Downloading, streaming, or encoding music and movies.
Ryan plays in an indy music band and they've been doing really well with crowdfunding for their projects. They've since made the fans their record label and they're even more successful, even though they aren't making as much money. They get more money from every sale. Leo says that when record companies rob artists by taking the lion's share of the profits, what do they expect but their talent going with a more independent business model that benefits them in the longer run? They have greater fan engagement. They also get more out of merchandising.
Shannon is a southern gospel singer and they sing in 4 track harmony. He's looking for good software that can balance the volume and gain when recording separately during a live performance. Leo says that all recording software has that capability, and he can always use hardware to do it with a Telos compression/expansion module. It also protects against popping and clipping. Audacity is free and he could find a plugin for it that can work. It's available on all platforms, too.
Scott is using iTunes on his iMac and he's trying to move his music to his new Samsung device. Leo says that if the music is copy protected, he'll have an issue. If it isn't, then he can easily use a product like DoubleTwist to get his music on it. For copy protected music, Leo advises getting an iTunes Match subscription. It's $25 and it will replace the copy protected music with DRM free music.
Lori wound up deleting all the audio files she had when she got rid of an audio recorder app. Leo says it won't be recoverable on the phone, but if she had a cloud backup, it may be. Since this just happened, it's possible to connect it via USB to a PC. She should make sure it shows up as a storage device. Then she can run a program like Recuva to recover the lost data. There's also EasyPhoneRecovery.com.
Ian is trying to back up his iTunes folder with a flash drive, but the drive turned out to be too small. How can he tell how large his library is? Leo says to open the iTunes program and look at the bottom of the window. That will give him a general idea of how big the media folder is and how much music it contains. He can also just right click on his iTunes Media folder and select "Get Info."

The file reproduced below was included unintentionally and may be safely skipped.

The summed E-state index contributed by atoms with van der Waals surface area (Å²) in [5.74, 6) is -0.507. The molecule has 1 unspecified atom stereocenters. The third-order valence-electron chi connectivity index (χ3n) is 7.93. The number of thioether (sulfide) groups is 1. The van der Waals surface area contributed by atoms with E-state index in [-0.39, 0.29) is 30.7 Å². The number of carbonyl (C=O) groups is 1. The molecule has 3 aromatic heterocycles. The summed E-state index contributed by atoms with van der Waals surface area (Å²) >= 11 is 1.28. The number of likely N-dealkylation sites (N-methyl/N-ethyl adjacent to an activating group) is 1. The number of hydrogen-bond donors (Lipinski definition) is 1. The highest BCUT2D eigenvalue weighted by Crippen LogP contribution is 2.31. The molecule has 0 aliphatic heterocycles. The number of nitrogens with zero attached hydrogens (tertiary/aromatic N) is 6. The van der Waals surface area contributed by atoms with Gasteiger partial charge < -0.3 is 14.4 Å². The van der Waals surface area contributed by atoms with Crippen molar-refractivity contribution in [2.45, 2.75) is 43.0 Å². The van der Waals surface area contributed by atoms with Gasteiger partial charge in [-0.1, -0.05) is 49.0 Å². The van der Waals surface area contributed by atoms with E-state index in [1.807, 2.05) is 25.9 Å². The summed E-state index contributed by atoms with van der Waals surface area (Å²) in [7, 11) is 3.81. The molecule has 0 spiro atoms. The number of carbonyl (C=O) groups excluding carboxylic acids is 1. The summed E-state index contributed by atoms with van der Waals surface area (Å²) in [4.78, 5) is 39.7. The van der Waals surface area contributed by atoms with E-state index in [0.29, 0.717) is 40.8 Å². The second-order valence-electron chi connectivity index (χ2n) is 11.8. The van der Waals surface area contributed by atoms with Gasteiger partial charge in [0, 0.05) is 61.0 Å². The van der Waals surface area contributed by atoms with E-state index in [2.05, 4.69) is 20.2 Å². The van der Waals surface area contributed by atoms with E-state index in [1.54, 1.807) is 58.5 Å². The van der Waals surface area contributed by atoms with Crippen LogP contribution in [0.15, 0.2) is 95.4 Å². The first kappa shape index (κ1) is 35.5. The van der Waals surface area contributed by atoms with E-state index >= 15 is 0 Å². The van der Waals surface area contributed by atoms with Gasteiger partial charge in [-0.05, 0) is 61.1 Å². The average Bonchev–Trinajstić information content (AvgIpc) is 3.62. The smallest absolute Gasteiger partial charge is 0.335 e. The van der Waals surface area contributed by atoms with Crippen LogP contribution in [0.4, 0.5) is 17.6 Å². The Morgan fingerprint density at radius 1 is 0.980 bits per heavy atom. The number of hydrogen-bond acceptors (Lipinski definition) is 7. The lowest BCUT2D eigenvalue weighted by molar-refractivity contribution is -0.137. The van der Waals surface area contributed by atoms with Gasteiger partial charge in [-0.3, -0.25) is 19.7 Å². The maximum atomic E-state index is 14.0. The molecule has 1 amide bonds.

Doug has tried to rip CDs to make MP3s with Windows Media Player and he can't do it. Leo says it depends on his phone. On Android, he can connect the phone to USB and select Target Disk Mode or Mass storage device. Then he can just drag and drop the files.
Tom has installed Kodi on his Amazon Fire TV. This used to be Xbox Media Center, or XBMC. He's wondering how this can make money if it's free to use. Leo says it's an open source project. Developers may not do it for money, but they do it for recognition or just because they wanted it badly enough. They might also get jobs from it. This all started with Linus Torvalds who wrote Linux in 1992. He kept the copyright but gave it away. The internet also made it possible for programmers to work on a project together without having to be in the same physical location.
Scott was an iPhone user, then moved to Android, and now he's back on iPhone because he's blind and the iPhone has better accessibility features. He really likes his Galaxy S7, though, so he's going to end up with two phones. He's going to be using his S7 for photos and such, and he's put a 128GB microSD card in it. How does he move stuff from the internal memory to it? Leo says that he can move pictures, movies, and other media to the SD and he can set his camera to save to it. Apps are more complicated and many apps simply can't use the SD storage.